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Meet Buffalo’s Monuments Men

February 6, 2014

Andrew C. Ritchie (top left), Patrick J. Kelleher (right), and Charles P. Parkhurst, Jr. (bottom left). Images courtesy of the Albright-Knox Art Gallery Digital Assets Collection and Archives, Buffalo, New York.

During World War II, the cultural and artistic treasures of Europe faced destruction as causalities of war, or worse, capture at the hands of the Nazi regime. In order to save monuments, art, and other cultural riches from damage in the waning days of the war, the United States government established the Monuments, Fine Arts, and Archives Section, or MFAA, of the United States Armed Forces in 1943, under the guidance of President Franklin D. Roosevelt’s Roberts Commission.

Often referred to as the Monuments Men, this group of men and women from several nations contributed their expertise as museum directors, curators, art scholars and educators, artists, architects, and archivists to the fight for humanity. Most of these heroic individuals volunteered for service in order to save as much of the cultural and artistic wealth of Europe as they could. At the end of the war, these individuals continued their mission by actively assisting in the recovery and restitution of works of art that had been looted by the Nazis until 1951. These unlikely heroes risked—and in some cases lost—their lives in the pursuit of protecting history, culture, art, and humanity. 

Several past Albright Art Gallery employees served as Monuments Men. These three men included: Andrew C. Ritchie (director from 1942 to 1949), Charles P. Parkhurst, Jr. (curator from 1946­ to 1947), and Patrick J. Kelleher (curator of collections from 1950 to 1954).

Andrew C. Ritchie (1907–1978), a known distinguished teacher, scholar, and museum administrator, became Director of the Albright Art Gallery in 1942. Undismayed by wartime restrictions, like a skeleton staff, insufficient operating funds, and a limited exhibition program, Ritchie not only continued normal museum activities but organized a program around the war effort. His work reinforced the need for the public to realize the value of the museum, especially at a time of extreme stress felt worldwide.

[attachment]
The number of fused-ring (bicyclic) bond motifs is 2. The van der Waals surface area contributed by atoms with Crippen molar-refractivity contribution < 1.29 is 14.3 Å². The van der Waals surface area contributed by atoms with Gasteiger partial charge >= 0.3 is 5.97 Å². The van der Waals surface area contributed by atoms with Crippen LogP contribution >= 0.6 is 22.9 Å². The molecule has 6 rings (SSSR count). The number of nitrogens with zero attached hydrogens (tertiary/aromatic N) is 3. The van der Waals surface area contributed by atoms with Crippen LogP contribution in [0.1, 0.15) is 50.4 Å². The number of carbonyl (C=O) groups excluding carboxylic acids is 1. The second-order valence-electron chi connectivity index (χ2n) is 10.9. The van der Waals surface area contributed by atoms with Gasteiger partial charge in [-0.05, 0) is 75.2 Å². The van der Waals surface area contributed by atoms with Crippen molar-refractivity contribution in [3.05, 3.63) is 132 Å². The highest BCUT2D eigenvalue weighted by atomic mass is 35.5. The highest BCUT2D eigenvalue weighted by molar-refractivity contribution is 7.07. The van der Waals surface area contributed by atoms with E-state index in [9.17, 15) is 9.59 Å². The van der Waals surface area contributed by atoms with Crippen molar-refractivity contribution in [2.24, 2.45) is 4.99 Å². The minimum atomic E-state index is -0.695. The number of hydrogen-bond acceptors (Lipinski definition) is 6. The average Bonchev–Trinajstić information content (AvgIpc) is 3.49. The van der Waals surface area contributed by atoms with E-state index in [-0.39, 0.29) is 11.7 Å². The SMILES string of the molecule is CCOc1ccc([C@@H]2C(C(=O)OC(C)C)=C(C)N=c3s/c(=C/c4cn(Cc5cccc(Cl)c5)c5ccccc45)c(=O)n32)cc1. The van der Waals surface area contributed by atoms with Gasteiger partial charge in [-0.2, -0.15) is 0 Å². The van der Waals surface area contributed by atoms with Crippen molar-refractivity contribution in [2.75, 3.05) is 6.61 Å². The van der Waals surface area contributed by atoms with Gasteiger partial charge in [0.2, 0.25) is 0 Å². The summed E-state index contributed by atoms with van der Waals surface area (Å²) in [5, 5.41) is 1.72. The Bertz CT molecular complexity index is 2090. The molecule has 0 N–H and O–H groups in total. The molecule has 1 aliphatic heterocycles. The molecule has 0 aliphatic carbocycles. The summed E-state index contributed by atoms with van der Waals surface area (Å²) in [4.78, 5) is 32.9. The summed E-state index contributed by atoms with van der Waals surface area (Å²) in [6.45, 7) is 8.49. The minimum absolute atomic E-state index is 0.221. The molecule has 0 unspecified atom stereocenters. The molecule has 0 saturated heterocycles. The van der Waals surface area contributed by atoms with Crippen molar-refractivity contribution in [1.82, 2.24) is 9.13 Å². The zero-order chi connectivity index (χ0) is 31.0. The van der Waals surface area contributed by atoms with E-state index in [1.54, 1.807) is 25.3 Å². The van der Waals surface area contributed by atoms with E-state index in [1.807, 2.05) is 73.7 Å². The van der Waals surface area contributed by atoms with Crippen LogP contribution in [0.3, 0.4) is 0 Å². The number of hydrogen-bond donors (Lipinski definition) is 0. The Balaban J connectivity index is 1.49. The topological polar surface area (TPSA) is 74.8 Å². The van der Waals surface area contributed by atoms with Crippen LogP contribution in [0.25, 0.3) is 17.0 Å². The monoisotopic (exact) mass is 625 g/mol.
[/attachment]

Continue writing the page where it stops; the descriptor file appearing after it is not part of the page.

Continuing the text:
With his interest in adapting the museum’s services to the requirements of the war period and his background in scholarship, it was fitting that from July 1945 to January 1946, Dr. Ritchie, on a leave of absence from the Albright, served as served as Chief of the Fine Arts, Monuments, and Archives Section and Representative Commanding General for the United States Forces in Austria, in the recovery of looted art. As an MFAA advisor in Europe, he was responsible for the return of the priceless work by Johannes Vermeer (Dutch, 1632–1675), De Schilderkunst (The Artist in His Studio or The Art of Painting), 1666. His work in the Monuments, Fine Arts, and Archives Division included the recovery and restitution of items of art and furniture taken during the war for Adolf Hitler’s collection and found in the famous Altausee Salt Mine, in Salzkammergut, Austria. For these achievements, he received the Cross of the French Legion of Honor with the rank of Chevalier.

After his tenure at the Albright, he became Director of the Department of Painting and Sculpture at the Museum of Modern Art and then in1957 the Director of the Yale University Art Gallery. Ritchie died in 1978.

Charles P. Parkhurst, Jr. (1913–2008) served as a United States naval lieutenant and was the Deputy Chief of the MFAA section of the United States Military Government in Germany immediately following WWII. He helped coordinate the numerous and varied tasks of the MFAA in postwar Germany, particularly at the Munich Central Collecting Point. For his role in restituting looted artworks, Parkhurst was made Chevalier, Legion of Honor for France. Listen to an oral history of Parkhurst’s experience as a Monuments Man.

Parkhurst returned from Germany and was hired by Andrew C. Ritchie as Curator at the Albright Art Gallery, where he worked from 1946 to 1947. He was also a member of the teaching staff at the Albright Art School, where he lectured on principles and problems confronting the contemporary artist. After leaving the Albright, Parkhurst went on to have a long and distinguished career as an art historian and museum professional at various cultural institutions that included Oberlin College and Allen Memorial Art Museum (Professor, the Head of the Fine Arts Department, and Director of the Museum); the Baltimore Museum of Art (Director from 1962–70), and the National Gallery of Art in Washington (Assistant Director and Chief Curator from 1971–83). Parkhurst died in 2008.

Patrick J. Kelleher (1917–1985) served as a Fine Arts Specialist Officer in a Division of the MFAA at the Wiesbaden Collecting Point from September 1945 until 1946. After the war, he was the Chief Curator of Art at the Los Angeles County Museum of Art before coming to the Albright Art Gallery in 1950, where he became the Curator of Collections until 1954. During his tenure, he assisted AAG Director Edgar Schenck in organizing several successful exhibitions, which included Bosch to Beckmann in 1950 and Expressionism in American Painting in 1952. These two exhibitions traced the history of expressionist painting from its earliest origins to its resurgence in the 1950s. Under Schenck’s and Kelleher’s supervision, an active conversation program was instituted in collaboration with the Technical Laboratory of the Fogg Museum at Harvard University, and later continued by the Intermuseum Laboratory in Oberlin, Ohio. After leaving the Albright, he worked at the Nelson-Atkins Museum and the Princeton University Art Museum. Kelleher died in 1985.